September. 1972. On this tiny island where I spend my summers now, my parents and I moved into an old farmhouse. We drove across the country in the old black Mercedes, my father at the wheel, my mother as co-pilot and me in the backseat with our dog Jack.
Snapshots from the road trip are still firmly embedded in my mind. The Sinclair gas station dinosaur. Travelodge’s Sleepy bear. Pecan logs from Stuckey’s.
That first winter, when it snowed in October and all we had was woodstoves to keep us warm, the walls told me bedtime stories. Turns out what I heard was the scurried click of squirrels’ claws running laps along the two-by-fours.
Eight-year-old me, untroubled by squirrels in the walls. From the time I was born, I was an animal lover. I had tea parties with stuffed animals. No dollhouses for me; instead, I built a mouse house from shoeboxes, fashioned furniture from match boxes.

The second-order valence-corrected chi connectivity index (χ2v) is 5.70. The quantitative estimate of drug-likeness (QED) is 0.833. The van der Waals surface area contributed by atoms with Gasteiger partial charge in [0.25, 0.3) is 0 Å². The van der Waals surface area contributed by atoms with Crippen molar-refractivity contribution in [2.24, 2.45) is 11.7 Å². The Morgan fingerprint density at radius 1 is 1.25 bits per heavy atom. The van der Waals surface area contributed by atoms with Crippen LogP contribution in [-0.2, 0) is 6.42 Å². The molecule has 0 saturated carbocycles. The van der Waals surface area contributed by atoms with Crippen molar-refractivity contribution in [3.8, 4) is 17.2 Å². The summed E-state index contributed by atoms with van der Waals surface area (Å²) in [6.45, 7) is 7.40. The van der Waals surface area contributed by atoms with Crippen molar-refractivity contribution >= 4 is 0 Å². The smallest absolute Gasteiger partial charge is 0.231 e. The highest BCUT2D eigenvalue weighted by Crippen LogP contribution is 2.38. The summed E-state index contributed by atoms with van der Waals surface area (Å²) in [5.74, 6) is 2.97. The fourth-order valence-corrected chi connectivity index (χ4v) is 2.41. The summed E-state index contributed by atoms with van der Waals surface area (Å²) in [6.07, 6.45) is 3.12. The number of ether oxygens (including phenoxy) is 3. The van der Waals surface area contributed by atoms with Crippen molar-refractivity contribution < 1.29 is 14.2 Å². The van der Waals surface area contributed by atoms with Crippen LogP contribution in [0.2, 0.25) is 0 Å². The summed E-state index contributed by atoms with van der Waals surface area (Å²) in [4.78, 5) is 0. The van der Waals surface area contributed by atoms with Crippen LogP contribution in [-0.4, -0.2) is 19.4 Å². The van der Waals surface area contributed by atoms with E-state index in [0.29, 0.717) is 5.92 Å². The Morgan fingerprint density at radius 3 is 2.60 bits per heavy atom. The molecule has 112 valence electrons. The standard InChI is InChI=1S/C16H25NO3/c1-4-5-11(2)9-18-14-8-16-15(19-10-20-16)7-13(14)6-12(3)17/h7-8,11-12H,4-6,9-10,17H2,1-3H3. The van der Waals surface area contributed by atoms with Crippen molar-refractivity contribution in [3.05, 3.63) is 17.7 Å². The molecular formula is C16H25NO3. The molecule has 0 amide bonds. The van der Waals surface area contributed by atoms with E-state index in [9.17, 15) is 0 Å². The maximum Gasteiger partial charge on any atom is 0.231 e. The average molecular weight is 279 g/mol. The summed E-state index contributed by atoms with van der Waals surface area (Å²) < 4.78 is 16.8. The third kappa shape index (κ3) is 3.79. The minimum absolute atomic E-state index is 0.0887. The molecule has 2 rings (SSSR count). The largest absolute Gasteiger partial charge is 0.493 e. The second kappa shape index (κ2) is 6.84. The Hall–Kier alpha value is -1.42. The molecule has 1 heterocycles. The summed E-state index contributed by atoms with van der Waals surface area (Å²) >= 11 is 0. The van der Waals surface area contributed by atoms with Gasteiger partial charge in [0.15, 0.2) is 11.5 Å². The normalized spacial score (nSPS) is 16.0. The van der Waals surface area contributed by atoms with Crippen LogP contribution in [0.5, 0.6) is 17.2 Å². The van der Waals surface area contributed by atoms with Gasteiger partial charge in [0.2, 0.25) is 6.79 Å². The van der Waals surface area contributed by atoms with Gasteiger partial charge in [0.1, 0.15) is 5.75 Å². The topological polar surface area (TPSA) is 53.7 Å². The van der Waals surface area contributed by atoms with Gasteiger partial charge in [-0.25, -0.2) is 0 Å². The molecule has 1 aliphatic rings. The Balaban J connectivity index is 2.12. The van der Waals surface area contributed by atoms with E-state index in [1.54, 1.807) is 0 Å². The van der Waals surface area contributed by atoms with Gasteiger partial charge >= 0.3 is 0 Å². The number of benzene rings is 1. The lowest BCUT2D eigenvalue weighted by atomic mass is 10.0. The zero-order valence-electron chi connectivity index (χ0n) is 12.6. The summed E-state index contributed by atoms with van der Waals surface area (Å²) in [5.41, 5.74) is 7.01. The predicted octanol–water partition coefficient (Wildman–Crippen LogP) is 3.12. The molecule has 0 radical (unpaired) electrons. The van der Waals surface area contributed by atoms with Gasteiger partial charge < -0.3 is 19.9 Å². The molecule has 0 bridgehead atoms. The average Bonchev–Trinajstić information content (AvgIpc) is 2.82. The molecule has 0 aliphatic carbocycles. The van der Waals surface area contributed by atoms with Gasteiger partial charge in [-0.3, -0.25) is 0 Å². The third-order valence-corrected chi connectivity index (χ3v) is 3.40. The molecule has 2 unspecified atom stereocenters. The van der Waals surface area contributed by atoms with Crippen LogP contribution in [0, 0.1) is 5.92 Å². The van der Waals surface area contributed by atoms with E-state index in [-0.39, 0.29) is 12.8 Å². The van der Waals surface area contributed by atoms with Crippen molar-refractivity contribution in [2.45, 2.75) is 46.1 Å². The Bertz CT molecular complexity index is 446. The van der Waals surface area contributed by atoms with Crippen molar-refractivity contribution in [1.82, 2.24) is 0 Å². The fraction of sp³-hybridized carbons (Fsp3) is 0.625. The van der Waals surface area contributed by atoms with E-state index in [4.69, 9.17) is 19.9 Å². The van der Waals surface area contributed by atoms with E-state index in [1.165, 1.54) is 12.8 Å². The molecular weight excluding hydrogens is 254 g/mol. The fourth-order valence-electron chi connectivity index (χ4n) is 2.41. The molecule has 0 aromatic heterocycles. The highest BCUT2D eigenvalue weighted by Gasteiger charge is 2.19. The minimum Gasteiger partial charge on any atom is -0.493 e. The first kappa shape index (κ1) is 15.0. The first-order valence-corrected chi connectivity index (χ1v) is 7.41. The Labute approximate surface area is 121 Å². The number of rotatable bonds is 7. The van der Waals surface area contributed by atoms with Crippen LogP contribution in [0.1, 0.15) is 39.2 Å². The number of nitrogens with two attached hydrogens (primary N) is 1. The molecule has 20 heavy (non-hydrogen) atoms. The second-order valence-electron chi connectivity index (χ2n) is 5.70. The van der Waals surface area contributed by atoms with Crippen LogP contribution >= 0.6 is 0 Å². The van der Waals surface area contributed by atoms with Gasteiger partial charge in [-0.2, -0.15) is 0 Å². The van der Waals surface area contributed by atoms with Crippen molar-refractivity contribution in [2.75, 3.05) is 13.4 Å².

In simplistic harmony with our island surroundings, we coexisted with the natural world. Deer nibbling crabapples out back; wild turkeys in the front yard. Foxes and fishers at the edge of the woods. After that first winter fifty years ago, the squirrels took up residence elsewhere.
All these years and I’ve never seen a mouse in the house. Until last weekend. Three, to be precise. Like the nursery rhyme.
After a few panic-filled hours, I sealed off the room where I’d spotted them. Set traps. Said a prayer for any rodent souls who might take the peanut butter bait.
Days later, the traps sit untouched. No further sightings, no scampering of tiny feet across the 175-year-old pine floors. The exterminator comes tomorrow and I’m torn between eradication and coexistence.
I can jam their radar, confuse their sense of smell with dryer sheets and bowls of Pine-Sol, so the mice know the difference between their space and human space. I can allow the Orkin man to target the source of the infestation. I can do both.
Earlier this morning, a squirrel peered in window of my writing studio. He knows his space. And I’m learning mine.